A South Carolina corporation with an anti-establishment moniker might have lived up to its name with a forgivable taxpayer loan meant to keep small businesses afloat during the pandemic.
The Piedmont company, which calls itself (Expletive) the System LLC, received $18,125 from the U.S. government on May 12, according to a database of federal Payroll Protection Program loans.
The loan was granted just 1½ months after the company was formed, according to business registration records kept by the S.C. Secretary of State.
PPP loans were supposed to be available only to businesses that were in operation as of Feb. 15, 2020, when the coronavirus started sweeping through the United States.
The S.C. Secretary of State has little information about the borrower other than its name, address and the name of its sole organizer and registered agent — Silvester Van Taylor Jr.
Renee Daggerhart, spokeswoman for the agency, said the company followed the letter of the law in registering with the office. That law, she said, doesn't allow names to be rejected if they contain profanity.
Taylor could not be reached for comment. A message left at the telephone number associated with his company's address was not returned, and a person claiming to be Greenville resident Silvester Taylor on Facebook did not respond to a message.
Loan documents provide a little more background on the company. The business said it's in the family clothing business, although an internet search did not turn up any clothing stores with that name in the Greenville area.
The company has one employee — presumably Taylor — and the loan proceeds were used to pay that worker's salary.
The company obtained the loan through Prestamos CDFI, a Phoenix-based community development financial institution that historically has served Hispanics and other minority groups.
The federal PPP loan program gave Prestamos a new focus — it is now the third-largest PPP lender in the nation, behind industry giants Chase and Bank of America. So far this year, Prestamos has obtained approvals for more than 494,000 loans topping $7.6 billion.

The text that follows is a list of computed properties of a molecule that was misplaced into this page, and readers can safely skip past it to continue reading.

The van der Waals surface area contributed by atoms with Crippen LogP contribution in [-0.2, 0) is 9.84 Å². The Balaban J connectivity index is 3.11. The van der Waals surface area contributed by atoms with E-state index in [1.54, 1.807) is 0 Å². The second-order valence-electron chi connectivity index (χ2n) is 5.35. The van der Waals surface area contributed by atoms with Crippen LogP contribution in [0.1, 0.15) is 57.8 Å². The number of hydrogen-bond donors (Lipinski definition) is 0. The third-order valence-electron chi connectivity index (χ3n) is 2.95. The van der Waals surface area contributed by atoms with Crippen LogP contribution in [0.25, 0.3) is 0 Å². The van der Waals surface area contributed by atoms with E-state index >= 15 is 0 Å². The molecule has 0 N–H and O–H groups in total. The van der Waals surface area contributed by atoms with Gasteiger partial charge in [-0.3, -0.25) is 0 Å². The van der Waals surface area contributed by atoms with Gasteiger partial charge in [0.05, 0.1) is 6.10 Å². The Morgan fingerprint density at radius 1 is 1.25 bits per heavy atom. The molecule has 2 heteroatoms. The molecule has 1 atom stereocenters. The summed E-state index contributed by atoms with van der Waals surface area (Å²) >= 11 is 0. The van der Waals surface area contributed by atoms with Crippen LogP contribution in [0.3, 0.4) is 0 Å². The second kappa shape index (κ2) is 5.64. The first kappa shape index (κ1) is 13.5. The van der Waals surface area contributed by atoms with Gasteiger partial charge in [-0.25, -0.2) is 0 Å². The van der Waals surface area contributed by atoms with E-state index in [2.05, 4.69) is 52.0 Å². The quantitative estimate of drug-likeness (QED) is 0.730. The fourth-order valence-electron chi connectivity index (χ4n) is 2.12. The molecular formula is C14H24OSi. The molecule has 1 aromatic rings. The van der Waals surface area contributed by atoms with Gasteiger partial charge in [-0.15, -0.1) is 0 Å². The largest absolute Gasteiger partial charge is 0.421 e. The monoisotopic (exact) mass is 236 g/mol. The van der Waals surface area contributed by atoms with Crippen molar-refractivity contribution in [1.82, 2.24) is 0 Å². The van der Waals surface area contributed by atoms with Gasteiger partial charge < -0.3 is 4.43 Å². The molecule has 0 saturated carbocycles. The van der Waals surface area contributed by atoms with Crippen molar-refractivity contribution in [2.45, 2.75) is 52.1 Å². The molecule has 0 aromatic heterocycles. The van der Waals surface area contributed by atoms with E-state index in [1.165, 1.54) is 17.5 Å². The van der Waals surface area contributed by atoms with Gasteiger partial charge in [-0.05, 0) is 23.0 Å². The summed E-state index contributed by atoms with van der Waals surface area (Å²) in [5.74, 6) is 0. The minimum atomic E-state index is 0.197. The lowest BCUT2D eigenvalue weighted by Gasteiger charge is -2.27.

Prestamos did not respond to a telephone message seeking comment.
Little public information is available about Taylor. His Piedmont company is the only business he has registered in South Carolina, according to the Secretary of State's online database.
Upstate court records show a man with the same name pleaded guilty in 2017 and 2019 to charges of unlawful carrying of a pistol and in 2019 to marijuana possession. A charge of unlawful carrying of a pistol that was filed in February is pending.
Real estate records show the address where the PPP loan recipient is registered is a 31-year-old Fleetwood mobile home that was last sold in 2006. Taylor isn't the owner of the property. His landlord could not be reached for comment.
To date, Taylor's company has not been accused of any wrongdoing. It was recently featured in a New York City television station report about PPP borrowers with crude names.
In that report, a spokesman for the U.S. Small Business Administration, which oversaw the loan program, said the agency left it up to private lenders to determine whether applicants legitimately qualified for the aid.
An audit by the SBA's inspector general has raised concerns that thousands of companies may have registered with the government solely to take advantage of the PPP loans.
The loans can be forgiven upon the request of a recipient if the money was used to cover payroll, rent, utilities or mortgage interest costs.